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On the Dench

TheaterMania reports on Dame Judi Dench's new memoir, And Furthermore, and other recent books.

By New York City
To certain audiences, Dame Judi Dench is best known for her Oscar-winning turn as Queen Elizabeth I or for playing a certain monogrammatic spy chief in the James Bond series. To others, however, she is -- and will always be -- one of the stage's greatest actresses. Those readers will truly appreciate her fascinating, hilarious, and sometimes dizzying new memoir, And Furthermore, which follows her career from her early years in community theater in York to her later award-winning triumphs.

As might be expected, where other celebrities might go on endlessly about love affairs and backstage scandals, Dench has none of it. Even when writing the chapter about the loss of her beloved husband Michael, she is remarkably tight-lipped. Dench prefers here to talk of her film work, which served as a distraction in the aftermath of her husband's death.

Fortunately, Dench is not all business. In fact, Dench (along with several of her contemporaries) turns out to be an avid practical joker, and the book serves as a record of many of her more infamous exploits. For example, she details how Roger Rees invented a game called "Rabbit in the ruff" in which she and all of the other Royal Shakespeare Company actors would try to flash animal-themed playing cards at each other during the last scene of Twelfth Night without the audience noticing; and details how she and Tim Pigott-Smith have engaged in a decades-long back-and-forth involving a black leather glove being smuggled onstage during their respective performances.

Reading these stories and others -- all told through wickedly clever narration -- Dench makes it clear that while she considers acting her job, it's also the most fun job in the whole world.

Dennis Milam Bensie is not only the staff wig designer at Seattle's Intiman Theater, he is also a paraphiliac -- a man with a sexual fetish for cutting men's hair -- as he details in his new memoir Shorn: Toys to Men. While Bensie's writing style is occasionally clunky and awkward, featuring bizarre and slightly hokey stream of consciousness breaks, he more than makes up for it in the fascinating content of his story and the sheer candor with which he shares it.

The book -- which was recently adapted for the stage as The Cut at Seattle's Open Circle Theater -- details Bensie's lifelong journey with hair, which began with military haircuts being forced on him by a father worried that his son looked "too much like a girl" and eventually led to him cruising the streets of Seattle, looking for long-haired male hustlers to shear.

Bensie reckons that in his lifetime he has paid over 300 men for the privilege of cutting their hair, and his compulsive behavior left a noticeable mark not only on his bank statement, but on the Seattle street scene itself. Indeed, Bensie recalls vividly how, thanks to his fetish, there was a suspiciously large number of crew cuts wandering downtown Seattle during the height of the grunge rock scene of the 1990s.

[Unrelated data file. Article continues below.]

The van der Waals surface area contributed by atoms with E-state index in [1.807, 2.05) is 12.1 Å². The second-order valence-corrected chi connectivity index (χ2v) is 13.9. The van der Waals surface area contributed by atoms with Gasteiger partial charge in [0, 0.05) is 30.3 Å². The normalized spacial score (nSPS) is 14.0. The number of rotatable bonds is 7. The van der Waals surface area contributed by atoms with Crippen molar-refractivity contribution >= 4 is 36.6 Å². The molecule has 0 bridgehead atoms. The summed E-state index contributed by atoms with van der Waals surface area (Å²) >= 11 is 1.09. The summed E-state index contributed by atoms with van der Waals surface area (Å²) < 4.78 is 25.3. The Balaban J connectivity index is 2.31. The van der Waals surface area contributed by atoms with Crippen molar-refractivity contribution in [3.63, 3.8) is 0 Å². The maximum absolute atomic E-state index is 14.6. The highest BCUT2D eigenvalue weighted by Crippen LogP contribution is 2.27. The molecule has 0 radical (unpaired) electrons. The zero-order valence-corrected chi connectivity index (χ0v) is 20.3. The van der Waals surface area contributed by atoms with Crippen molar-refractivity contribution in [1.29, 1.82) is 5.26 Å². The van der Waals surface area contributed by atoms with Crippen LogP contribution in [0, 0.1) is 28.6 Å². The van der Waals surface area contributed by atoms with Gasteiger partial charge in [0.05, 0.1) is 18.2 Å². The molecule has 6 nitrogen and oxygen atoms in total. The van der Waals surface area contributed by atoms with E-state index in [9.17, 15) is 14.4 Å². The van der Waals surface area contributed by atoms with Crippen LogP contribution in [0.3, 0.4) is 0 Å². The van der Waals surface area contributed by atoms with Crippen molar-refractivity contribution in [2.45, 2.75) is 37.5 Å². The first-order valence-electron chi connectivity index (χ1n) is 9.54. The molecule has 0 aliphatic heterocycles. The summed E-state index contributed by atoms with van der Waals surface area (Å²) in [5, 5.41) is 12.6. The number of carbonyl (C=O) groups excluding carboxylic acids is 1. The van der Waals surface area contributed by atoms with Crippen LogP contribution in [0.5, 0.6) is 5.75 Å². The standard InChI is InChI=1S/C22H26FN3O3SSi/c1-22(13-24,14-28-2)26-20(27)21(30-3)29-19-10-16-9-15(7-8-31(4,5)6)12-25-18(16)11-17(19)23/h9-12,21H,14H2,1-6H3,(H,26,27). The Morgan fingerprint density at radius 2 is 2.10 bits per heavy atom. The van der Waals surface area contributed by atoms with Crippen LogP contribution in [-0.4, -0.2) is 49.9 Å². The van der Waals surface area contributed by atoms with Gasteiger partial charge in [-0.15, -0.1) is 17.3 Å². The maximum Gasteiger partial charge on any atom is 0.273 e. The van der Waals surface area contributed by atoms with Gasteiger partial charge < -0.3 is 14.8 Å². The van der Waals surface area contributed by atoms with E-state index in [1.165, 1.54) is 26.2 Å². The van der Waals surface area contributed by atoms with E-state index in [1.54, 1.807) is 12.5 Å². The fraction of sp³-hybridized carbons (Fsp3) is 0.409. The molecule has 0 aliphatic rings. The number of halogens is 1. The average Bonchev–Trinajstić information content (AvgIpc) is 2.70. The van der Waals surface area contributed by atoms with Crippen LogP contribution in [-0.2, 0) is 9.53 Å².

Even more interesting is how Bensie used his fetish to further his craft -- after he buzzed the hair off of his tricks, he often recycled it for use in his wig-making. Many an actor may have a second thought about what's on his head after reading this book!

In the latest edition of Building the Successful Theater Company, Lisa Mulcahy profiles 12 thriving American theater companies as examples for today's aspiring impresarios. While the book is brimming with good advice that would well serve any business -- theatrical or otherwise -- its greatest value is in the historical realm.

Mulcahy gives her readers a peek at the largely unwritten history of some of America's most noteworthy theater companies, including Steppenwolf, L.A. Theatre Works, and La Jolla Playhouse. The anecdotes offered up by her subjects are illuminating, comical, and at times tragic. Particularly striking is the story of Berkeley Rep founder Michael Leibert who died three years after being fired from his own company by the board of directors as a result of his alcoholism.

While Mulcahy presents her book as a practical guide for starting and maintaining a modern theater company, all of her success stories delve from another era -- and one is dubious about their practical value in a radically altered landscape of augmented media distraction and dwindling government funds for the arts.

ON THE SHELF: Oxford has released a new edition of Gerland Bordman and Richard Norton's American Musical Theatre: A Chronicle. This massive tome explores the past 250 years of American musicals and has been updated to cover the first decade of the 21st Century. Simon & Schuster has re-issued Shepherd Mead's How to Succeed in Business Without Really Trying to coincide with the Broadway revival of the eponymous musical starring Daniel Radcliffe and John Larroquette. TCG has recently added a plethora of new American plays to its catalogue, including Tracy Letts' Superior Donuts, Sarah Ruhl's Passion Play and Young Jean Lee's The Shipment and Lear. Pianist Byron Janis explores another side of his personality in Chopin and Beyond: My Extraordinary Life in Music and the Paranormal. Finally, in celebration of the acclaimed playwright's centennial, The Library of America offers a new collector's boxed set, The Collected Plays of Tennessee Williams. The most complete collection of Williams' work ever published, this item is a must-have for any true fan.


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